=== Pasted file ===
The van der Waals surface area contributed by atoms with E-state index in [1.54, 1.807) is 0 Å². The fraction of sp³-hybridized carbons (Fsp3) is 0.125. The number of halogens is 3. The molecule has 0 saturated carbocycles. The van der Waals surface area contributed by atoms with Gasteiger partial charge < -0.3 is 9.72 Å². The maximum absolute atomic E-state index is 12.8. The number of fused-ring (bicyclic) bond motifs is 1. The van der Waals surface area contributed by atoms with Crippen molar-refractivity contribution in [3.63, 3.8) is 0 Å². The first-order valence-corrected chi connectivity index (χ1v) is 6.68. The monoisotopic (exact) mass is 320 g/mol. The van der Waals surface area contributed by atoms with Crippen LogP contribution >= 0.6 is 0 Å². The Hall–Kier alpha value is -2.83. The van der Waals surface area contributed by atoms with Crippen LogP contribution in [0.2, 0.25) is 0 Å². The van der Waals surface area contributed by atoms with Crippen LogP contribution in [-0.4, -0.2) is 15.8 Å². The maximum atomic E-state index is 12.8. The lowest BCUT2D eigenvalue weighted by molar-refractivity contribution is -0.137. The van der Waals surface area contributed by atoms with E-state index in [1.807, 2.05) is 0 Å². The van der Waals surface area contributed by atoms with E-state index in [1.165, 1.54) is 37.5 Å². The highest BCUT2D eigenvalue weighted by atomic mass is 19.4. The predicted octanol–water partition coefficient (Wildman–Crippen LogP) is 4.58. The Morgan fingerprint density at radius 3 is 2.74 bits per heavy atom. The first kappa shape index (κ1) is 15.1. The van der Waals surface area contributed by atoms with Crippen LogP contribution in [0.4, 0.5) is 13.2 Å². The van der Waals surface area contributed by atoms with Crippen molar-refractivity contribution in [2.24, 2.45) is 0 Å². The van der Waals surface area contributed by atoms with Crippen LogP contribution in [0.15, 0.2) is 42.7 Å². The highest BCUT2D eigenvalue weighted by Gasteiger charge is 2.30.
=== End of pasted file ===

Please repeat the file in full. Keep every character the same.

The van der Waals surface area contributed by atoms with E-state index in [1.54, 1.807) is 0 Å². The fraction of sp³-hybridized carbons (Fsp3) is 0.125. The number of halogens is 3. The molecule has 0 saturated carbocycles. The van der Waals surface area contributed by atoms with Gasteiger partial charge < -0.3 is 9.72 Å². The maximum absolute atomic E-state index is 12.8. The number of fused-ring (bicyclic) bond motifs is 1. The van der Waals surface area contributed by atoms with Crippen molar-refractivity contribution in [3.63, 3.8) is 0 Å². The first-order valence-corrected chi connectivity index (χ1v) is 6.68. The monoisotopic (exact) mass is 320 g/mol. The van der Waals surface area contributed by atoms with Crippen LogP contribution >= 0.6 is 0 Å². The Hall–Kier alpha value is -2.83. The van der Waals surface area contributed by atoms with Crippen LogP contribution in [0.2, 0.25) is 0 Å². The van der Waals surface area contributed by atoms with Crippen LogP contribution in [-0.4, -0.2) is 15.8 Å². The maximum atomic E-state index is 12.8. The lowest BCUT2D eigenvalue weighted by molar-refractivity contribution is -0.137. The van der Waals surface area contributed by atoms with E-state index in [1.807, 2.05) is 0 Å². The van der Waals surface area contributed by atoms with E-state index in [1.165, 1.54) is 37.5 Å². The highest BCUT2D eigenvalue weighted by atomic mass is 19.4. The predicted octanol–water partition coefficient (Wildman–Crippen LogP) is 4.58. The Morgan fingerprint density at radius 3 is 2.74 bits per heavy atom. The first kappa shape index (κ1) is 15.1. The van der Waals surface area contributed by atoms with Crippen LogP contribution in [0.4, 0.5) is 13.2 Å². The van der Waals surface area contributed by atoms with Crippen molar-refractivity contribution in [2.24, 2.45) is 0 Å². The van der Waals surface area contributed by atoms with Crippen LogP contribution in [0.15, 0.2) is 42.7 Å². The highest BCUT2D eigenvalue weighted by Gasteiger charge is 2.30.